Engage with a diverse range of stakeholders including civil rights organizations, consumer advocates, and members of impacted communities, not only through public comment periods but also through inclusion in commissions, task forces, advisory boards, and other formal bodies, like the National AI Advisory Committee; and
Ensure that federal investment in research and development of AI technologies includes significant and immediate investment in research on anti-discrimination measures and ways that AI systems can be used to advance equity, as well as investment in strategies to increase equity, diversity and inclusion in the tech industry.
Technological progress must promote equity and justice as it enhances safety, economic opportunity, and convenience for everyone. But far too often, people subject to historical and ongoing discrimination face disproportionate surveillance and bear the brunt of harms amplified by new technologies. To fully realize its commitment to civil rights and racial equity, the administration must act swiftly to address these threats.
Thank you for your attention to these matters. For any questions or further discussion, please contact Olga Akselrod (Senior Staff Attorney, Racial Justice Program, ACLU) at 212-549-2659 or firstname.lastname@example.org; or Harlan Yu (Executive Director, Upturn) at 202-677-2359 or email@example.com.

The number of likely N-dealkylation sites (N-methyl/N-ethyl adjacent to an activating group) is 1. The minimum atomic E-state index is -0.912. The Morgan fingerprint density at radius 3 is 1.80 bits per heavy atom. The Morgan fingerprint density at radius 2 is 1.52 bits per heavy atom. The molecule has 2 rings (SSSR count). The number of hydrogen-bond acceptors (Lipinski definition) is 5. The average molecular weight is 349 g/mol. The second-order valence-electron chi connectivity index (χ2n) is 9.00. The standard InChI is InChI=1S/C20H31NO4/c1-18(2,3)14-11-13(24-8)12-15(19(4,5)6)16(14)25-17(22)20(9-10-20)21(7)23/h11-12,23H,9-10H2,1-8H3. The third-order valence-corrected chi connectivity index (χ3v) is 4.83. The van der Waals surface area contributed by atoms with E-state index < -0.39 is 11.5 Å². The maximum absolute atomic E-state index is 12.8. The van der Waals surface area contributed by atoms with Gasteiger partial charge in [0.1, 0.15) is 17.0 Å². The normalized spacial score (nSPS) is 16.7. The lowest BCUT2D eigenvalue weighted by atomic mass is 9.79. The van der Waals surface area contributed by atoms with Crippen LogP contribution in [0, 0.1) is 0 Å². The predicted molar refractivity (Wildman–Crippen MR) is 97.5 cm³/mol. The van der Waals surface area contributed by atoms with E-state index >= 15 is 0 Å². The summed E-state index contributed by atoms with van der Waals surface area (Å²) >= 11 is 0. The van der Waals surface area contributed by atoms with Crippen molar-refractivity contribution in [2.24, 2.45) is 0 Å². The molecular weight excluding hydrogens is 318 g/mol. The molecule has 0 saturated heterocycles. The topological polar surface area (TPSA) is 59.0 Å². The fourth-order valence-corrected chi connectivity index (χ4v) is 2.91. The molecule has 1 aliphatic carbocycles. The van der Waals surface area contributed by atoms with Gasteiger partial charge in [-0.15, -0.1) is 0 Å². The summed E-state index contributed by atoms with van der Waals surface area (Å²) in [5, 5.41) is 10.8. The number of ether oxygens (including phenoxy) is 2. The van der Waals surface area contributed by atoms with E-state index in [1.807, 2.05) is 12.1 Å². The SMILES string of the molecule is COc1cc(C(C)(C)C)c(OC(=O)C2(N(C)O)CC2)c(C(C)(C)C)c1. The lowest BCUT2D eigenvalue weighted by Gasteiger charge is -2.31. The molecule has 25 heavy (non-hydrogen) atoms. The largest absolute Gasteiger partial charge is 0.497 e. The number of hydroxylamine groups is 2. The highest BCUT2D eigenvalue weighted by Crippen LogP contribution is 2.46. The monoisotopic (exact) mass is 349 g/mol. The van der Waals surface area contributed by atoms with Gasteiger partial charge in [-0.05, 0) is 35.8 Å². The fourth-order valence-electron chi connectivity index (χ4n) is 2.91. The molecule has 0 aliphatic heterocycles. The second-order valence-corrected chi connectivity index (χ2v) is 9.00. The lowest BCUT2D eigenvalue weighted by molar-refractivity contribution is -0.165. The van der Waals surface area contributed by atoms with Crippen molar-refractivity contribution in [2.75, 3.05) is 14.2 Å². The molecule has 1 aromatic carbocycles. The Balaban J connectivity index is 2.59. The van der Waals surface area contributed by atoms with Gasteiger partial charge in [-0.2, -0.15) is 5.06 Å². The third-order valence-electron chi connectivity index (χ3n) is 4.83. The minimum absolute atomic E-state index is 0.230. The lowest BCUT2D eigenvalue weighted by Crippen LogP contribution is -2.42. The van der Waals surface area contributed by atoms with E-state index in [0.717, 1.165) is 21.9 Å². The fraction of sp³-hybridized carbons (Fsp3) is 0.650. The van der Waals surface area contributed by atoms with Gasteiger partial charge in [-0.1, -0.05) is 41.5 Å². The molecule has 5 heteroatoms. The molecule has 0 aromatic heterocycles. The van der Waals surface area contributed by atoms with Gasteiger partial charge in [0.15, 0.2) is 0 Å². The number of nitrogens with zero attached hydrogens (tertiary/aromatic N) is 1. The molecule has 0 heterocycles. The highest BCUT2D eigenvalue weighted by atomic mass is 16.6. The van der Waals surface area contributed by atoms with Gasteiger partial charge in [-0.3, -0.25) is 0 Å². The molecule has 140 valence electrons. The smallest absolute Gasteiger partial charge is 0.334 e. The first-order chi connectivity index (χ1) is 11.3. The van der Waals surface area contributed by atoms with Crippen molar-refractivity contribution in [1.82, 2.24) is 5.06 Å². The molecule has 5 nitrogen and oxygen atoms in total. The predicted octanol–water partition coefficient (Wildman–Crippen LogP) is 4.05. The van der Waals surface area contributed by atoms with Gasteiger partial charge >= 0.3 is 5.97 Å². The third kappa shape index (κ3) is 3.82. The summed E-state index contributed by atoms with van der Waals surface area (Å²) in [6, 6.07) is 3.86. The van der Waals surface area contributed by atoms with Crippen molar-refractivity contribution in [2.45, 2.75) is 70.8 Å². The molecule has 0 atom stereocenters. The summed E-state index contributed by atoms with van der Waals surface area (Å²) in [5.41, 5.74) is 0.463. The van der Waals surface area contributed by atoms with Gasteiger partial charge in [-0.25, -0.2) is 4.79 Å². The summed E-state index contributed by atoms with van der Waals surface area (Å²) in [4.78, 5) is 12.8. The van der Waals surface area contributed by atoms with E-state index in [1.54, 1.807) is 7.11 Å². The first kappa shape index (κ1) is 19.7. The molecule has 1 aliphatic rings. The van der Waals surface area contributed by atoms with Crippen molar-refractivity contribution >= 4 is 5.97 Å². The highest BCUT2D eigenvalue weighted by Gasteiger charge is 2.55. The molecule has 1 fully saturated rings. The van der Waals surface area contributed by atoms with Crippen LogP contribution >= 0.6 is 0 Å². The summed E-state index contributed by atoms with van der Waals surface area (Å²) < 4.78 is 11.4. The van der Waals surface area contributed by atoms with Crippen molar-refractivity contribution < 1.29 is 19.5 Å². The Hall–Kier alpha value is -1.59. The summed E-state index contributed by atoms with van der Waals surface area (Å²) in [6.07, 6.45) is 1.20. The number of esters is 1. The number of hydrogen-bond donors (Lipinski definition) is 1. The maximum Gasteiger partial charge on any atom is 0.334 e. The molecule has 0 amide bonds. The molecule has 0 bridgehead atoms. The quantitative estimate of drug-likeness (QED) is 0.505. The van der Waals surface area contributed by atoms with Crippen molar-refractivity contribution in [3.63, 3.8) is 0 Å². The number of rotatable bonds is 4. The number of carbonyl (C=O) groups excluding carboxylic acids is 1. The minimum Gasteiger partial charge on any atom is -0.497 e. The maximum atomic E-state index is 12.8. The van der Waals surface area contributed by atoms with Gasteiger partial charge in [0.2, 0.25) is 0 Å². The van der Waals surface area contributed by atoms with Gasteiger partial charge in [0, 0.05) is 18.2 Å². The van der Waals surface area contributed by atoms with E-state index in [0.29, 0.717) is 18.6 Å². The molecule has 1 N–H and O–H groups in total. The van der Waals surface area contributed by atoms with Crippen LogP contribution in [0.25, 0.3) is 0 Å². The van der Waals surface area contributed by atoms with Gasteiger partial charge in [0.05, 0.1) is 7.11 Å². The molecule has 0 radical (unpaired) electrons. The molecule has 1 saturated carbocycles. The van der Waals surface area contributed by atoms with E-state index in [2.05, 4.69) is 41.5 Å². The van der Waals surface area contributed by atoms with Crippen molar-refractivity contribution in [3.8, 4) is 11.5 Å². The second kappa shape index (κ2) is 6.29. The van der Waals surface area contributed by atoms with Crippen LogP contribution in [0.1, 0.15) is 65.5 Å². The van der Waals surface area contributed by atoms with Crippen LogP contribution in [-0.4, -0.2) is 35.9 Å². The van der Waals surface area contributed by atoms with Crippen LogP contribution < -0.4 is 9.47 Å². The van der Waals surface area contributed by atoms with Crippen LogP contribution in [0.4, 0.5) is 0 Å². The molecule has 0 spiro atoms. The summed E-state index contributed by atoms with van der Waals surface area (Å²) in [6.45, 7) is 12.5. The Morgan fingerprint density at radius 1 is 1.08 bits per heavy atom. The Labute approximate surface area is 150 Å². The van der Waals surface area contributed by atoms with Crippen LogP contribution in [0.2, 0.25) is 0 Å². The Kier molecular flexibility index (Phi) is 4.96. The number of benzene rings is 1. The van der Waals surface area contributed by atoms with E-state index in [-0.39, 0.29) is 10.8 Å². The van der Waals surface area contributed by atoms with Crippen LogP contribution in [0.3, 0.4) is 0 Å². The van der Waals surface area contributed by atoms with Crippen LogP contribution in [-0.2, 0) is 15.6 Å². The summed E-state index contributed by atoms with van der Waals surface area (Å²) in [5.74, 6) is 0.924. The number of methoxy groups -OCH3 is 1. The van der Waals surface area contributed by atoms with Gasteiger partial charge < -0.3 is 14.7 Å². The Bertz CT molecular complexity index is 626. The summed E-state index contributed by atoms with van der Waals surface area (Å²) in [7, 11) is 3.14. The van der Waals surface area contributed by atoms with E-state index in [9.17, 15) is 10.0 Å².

Ambassador Susan Rice, Director, Domestic Policy Council
The Honorable Shalanda Young, Acting Director, Office of Management and Budget
Tarun Chhabra, Special Assistant to the President, Senior Director for Technology and National Security
Erika Moritsugu, Deputy Assistant to the President and Asian American and Pacific Islander Senior Liaison
American Civil Liberties Union
The Leadership Conference on Civil and Human Rights
Asian Americans Advancing Justice | AAJC
Center for Democracy & Technology
Center on Privacy & Technology at Georgetown Law
Color Of Change
Data & Society Research Institute
Electronic Frontier Foundation
Filipina Women’s Network
Free Press Action
Lawyers’ Committee for Civil Rights Under Law
Movement Alliance Project
National Association of Criminal Defense Lawyers
National Council of Asian Pacific Americans
National Fair Housing Alliance
New America's Open Technology Institute
OCA-Asian Pacific American Advocates
Open MIC (Open Media and Information Companies Initiative)
Ranking Digital Rights
United Church of Christ, OC Inc.
Working Families Party